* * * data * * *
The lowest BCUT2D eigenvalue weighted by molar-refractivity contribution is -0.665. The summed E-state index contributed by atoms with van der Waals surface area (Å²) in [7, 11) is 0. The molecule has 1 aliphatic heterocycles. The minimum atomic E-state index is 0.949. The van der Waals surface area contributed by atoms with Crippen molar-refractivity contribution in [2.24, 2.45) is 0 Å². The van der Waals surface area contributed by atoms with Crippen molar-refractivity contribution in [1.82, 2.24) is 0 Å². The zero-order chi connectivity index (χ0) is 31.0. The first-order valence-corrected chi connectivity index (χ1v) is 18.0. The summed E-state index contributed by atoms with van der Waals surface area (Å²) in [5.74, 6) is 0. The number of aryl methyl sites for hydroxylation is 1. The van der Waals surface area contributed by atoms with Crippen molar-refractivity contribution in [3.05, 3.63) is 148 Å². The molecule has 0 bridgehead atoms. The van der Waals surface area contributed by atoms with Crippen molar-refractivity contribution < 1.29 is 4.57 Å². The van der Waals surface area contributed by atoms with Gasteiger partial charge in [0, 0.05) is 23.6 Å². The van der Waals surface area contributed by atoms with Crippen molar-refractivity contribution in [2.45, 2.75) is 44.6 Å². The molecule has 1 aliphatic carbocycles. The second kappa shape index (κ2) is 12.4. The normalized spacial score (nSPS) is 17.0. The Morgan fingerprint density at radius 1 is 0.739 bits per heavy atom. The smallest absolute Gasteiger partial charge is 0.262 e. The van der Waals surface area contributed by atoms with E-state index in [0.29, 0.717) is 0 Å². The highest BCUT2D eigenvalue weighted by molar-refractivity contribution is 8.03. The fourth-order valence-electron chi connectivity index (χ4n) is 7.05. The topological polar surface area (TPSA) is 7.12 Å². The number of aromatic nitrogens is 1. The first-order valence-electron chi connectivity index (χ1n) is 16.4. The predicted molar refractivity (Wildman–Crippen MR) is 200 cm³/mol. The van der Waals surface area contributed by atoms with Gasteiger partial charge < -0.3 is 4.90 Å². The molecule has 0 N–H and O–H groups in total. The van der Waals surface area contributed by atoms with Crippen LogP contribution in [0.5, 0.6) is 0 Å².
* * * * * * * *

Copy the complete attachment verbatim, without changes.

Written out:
The lowest BCUT2D eigenvalue weighted by molar-refractivity contribution is -0.665. The summed E-state index contributed by atoms with van der Waals surface area (Å²) in [7, 11) is 0. The molecule has 1 aliphatic heterocycles. The minimum atomic E-state index is 0.949. The van der Waals surface area contributed by atoms with Crippen molar-refractivity contribution in [2.24, 2.45) is 0 Å². The van der Waals surface area contributed by atoms with Crippen molar-refractivity contribution in [1.82, 2.24) is 0 Å². The zero-order chi connectivity index (χ0) is 31.0. The first-order valence-corrected chi connectivity index (χ1v) is 18.0. The summed E-state index contributed by atoms with van der Waals surface area (Å²) in [5.74, 6) is 0. The number of aryl methyl sites for hydroxylation is 1. The van der Waals surface area contributed by atoms with Crippen molar-refractivity contribution in [3.05, 3.63) is 148 Å². The molecule has 0 bridgehead atoms. The van der Waals surface area contributed by atoms with Crippen molar-refractivity contribution < 1.29 is 4.57 Å². The van der Waals surface area contributed by atoms with Gasteiger partial charge in [0, 0.05) is 23.6 Å². The van der Waals surface area contributed by atoms with Crippen molar-refractivity contribution in [2.45, 2.75) is 44.6 Å². The molecule has 1 aliphatic carbocycles. The second kappa shape index (κ2) is 12.4. The normalized spacial score (nSPS) is 17.0. The Morgan fingerprint density at radius 1 is 0.739 bits per heavy atom. The smallest absolute Gasteiger partial charge is 0.262 e. The van der Waals surface area contributed by atoms with E-state index in [0.29, 0.717) is 0 Å². The highest BCUT2D eigenvalue weighted by molar-refractivity contribution is 8.03. The fourth-order valence-electron chi connectivity index (χ4n) is 7.05. The topological polar surface area (TPSA) is 7.12 Å². The number of aromatic nitrogens is 1. The first-order valence-electron chi connectivity index (χ1n) is 16.4. The predicted molar refractivity (Wildman–Crippen MR) is 200 cm³/mol. The van der Waals surface area contributed by atoms with Gasteiger partial charge < -0.3 is 4.90 Å². The molecule has 0 N–H and O–H groups in total. The van der Waals surface area contributed by atoms with Crippen LogP contribution in [0.5, 0.6) is 0 Å².